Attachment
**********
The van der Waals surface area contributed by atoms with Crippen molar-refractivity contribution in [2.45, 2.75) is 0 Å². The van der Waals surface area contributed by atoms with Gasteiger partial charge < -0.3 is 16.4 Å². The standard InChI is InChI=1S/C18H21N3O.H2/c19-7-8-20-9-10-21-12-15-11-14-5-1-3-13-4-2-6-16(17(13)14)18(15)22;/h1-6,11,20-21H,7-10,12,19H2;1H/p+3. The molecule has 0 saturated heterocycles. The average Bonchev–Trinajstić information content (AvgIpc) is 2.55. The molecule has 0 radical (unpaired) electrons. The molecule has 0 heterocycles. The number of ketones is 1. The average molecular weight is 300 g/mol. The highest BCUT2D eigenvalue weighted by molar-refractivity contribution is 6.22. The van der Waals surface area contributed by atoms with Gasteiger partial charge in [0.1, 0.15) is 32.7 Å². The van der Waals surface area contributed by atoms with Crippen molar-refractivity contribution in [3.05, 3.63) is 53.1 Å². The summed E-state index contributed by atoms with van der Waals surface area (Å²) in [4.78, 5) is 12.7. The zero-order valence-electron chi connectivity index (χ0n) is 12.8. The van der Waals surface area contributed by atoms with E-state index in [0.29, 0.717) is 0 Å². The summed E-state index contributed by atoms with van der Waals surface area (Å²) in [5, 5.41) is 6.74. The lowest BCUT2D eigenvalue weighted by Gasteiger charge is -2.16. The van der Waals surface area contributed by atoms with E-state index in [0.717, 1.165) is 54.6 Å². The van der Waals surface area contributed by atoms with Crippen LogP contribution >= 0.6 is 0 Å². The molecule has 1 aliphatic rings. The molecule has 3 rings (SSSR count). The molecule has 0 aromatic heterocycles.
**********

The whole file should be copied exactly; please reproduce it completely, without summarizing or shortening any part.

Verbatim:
The van der Waals surface area contributed by atoms with Crippen molar-refractivity contribution in [2.45, 2.75) is 0 Å². The van der Waals surface area contributed by atoms with Gasteiger partial charge < -0.3 is 16.4 Å². The standard InChI is InChI=1S/C18H21N3O.H2/c19-7-8-20-9-10-21-12-15-11-14-5-1-3-13-4-2-6-16(17(13)14)18(15)22;/h1-6,11,20-21H,7-10,12,19H2;1H/p+3. The molecule has 0 saturated heterocycles. The average Bonchev–Trinajstić information content (AvgIpc) is 2.55. The molecule has 0 radical (unpaired) electrons. The molecule has 0 heterocycles. The number of ketones is 1. The average molecular weight is 300 g/mol. The highest BCUT2D eigenvalue weighted by molar-refractivity contribution is 6.22. The van der Waals surface area contributed by atoms with Gasteiger partial charge in [0.1, 0.15) is 32.7 Å². The van der Waals surface area contributed by atoms with Crippen molar-refractivity contribution in [3.05, 3.63) is 53.1 Å². The summed E-state index contributed by atoms with van der Waals surface area (Å²) in [4.78, 5) is 12.7. The zero-order valence-electron chi connectivity index (χ0n) is 12.8. The van der Waals surface area contributed by atoms with E-state index in [0.29, 0.717) is 0 Å². The summed E-state index contributed by atoms with van der Waals surface area (Å²) in [5, 5.41) is 6.74. The lowest BCUT2D eigenvalue weighted by Gasteiger charge is -2.16. The van der Waals surface area contributed by atoms with E-state index in [0.717, 1.165) is 54.6 Å². The van der Waals surface area contributed by atoms with Crippen LogP contribution >= 0.6 is 0 Å². The molecule has 1 aliphatic rings. The molecule has 3 rings (SSSR count). The molecule has 0 aromatic heterocycles.